16 May 2012


This week, for Hit Me with Your Best Shot, Nathaniel R over at The Film Experience has elected to celebrate the release of Dark Shadows - because, well, somebody has to - the eight collaboration between director Tim Burton and actor Johnny Depp, by looking back to the first of their projects together: 1990's Edward Scissorhands, AKA every right-thinking person's pick for Burton's best film overall, unless they forgivably prefer the also-magnificent Ed Wood and slot this one in at #2.

I am not going to spend time talking about how much I love this movie, because that's not the point of this feature; though I will say that if you have not, perchance, seen it yet, then allow me to use all of my influence and sway as a Film Blogger of Note to suggest and indeed command you to go watch it right this very second, or at least at the very first second that you can get your hands on a copy.

In fact, I won't spend much time talking at all, because unlike some entries in this series, I don't have any thought process to work through. Sometimes, when reading Nathaniel's pick for the week's exercise, I realise that I'm going to have to throw myself into a really focused re-watch (or first viewing, in a few cases). Sometimes, I think, "Oh. Well, I guess I'll go with X." And so it was this time.

About one-quarter into the film, there is a scene - my favorite in Burton's entire career - when we flashback to the grey, Gothic home of the Inventor (the irreplaceable Vincent Price), the strange old man who created the title character. Here, there is a massive grey machine in which all sorts of terrifying looking robotic things create cookies. Little stamped-out heart and star cookies. It is a great huge, over-designed monstrosity of horror imagery, and yet its entire purpose is to create something tiny and nice and lovely and humane - the look on Price's face as he plucks a cookie from the conveyor belt is one of the sweetest moments in his entire career, and I love it to pieces. Now that Burton is creating product more than directing movies, it can be hard to recall, but there used to be a time when all of his movies were oddball, gothic monstrosities that looked like one thing but as you peered closely you found the loving, sentimental side underneath the horror movie veneer. And in this regard, the cookie machine is, I think, the ideal metaphor for Burton's aesthetic, in the early years when he still cared.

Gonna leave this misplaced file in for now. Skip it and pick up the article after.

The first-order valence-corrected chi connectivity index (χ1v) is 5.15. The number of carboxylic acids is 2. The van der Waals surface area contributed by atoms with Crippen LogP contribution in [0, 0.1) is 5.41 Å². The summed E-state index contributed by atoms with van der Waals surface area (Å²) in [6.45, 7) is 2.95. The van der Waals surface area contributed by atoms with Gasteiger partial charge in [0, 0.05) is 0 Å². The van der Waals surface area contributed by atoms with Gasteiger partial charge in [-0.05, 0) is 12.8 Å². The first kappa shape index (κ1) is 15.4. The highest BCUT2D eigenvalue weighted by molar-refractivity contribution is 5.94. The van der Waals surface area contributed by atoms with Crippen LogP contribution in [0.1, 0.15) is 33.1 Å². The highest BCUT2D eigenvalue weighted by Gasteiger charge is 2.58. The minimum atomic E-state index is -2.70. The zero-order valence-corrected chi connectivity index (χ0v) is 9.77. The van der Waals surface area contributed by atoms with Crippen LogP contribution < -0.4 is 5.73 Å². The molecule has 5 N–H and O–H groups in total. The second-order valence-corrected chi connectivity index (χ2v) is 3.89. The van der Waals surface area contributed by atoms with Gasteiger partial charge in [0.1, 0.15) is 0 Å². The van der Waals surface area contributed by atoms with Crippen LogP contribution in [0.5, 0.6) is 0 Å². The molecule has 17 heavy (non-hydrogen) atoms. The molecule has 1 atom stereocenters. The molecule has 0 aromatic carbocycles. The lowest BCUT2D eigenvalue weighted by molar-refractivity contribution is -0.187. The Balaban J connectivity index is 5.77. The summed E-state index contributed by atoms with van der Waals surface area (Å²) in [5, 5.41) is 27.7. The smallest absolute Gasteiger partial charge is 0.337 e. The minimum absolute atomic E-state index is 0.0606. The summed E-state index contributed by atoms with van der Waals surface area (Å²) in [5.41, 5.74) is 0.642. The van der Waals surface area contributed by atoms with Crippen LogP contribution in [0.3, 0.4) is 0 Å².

Anyway, the punchline to this lovely, brief scene, is the moment when the Inventor realises that he can marry his grotesque automatons and the sugary humanity of his laboratory in one single body, which is exactly what Burton did in making Edward Scissorhands, and so this pick for best shot is not only the moment when the film is, for me, at its absolute gentlest, but the moment where it explains itself most fully, as well.


Colin said...

What, no love for "Beetlejuice"?

But seriously, great pick. I do miss the days when Burton actually built his "over-designed monstrosities" instead of just CGI-ing them onto the screen. What are the bloody gears from the opening to "Sweeney Todd" or the chocolate-bar machine from the opening to "Charlie and the Chocolate Factory" if not retreads of Vincent Price's cookie machine? And less convincing ones at that.

McAlisterGrant said...

I'm not sure how seriously you meant it when you wrote it, but I think it speaks to your very real "influence and sway" that I actually did go watch Edward Scissorhands the very second I finished reading this post.

Ditto for The Lost Boys the other day.

Tim said...

Colin- Definitely. As Alice proves in the most excessive possible way, Burton is a filmmaker who is at his best when he's constrained to what he can do physically.

McAlisterGrant- I think I was mostly serious, though usually when I say that it's more like 50%. But now you've got me nervous - what did you think?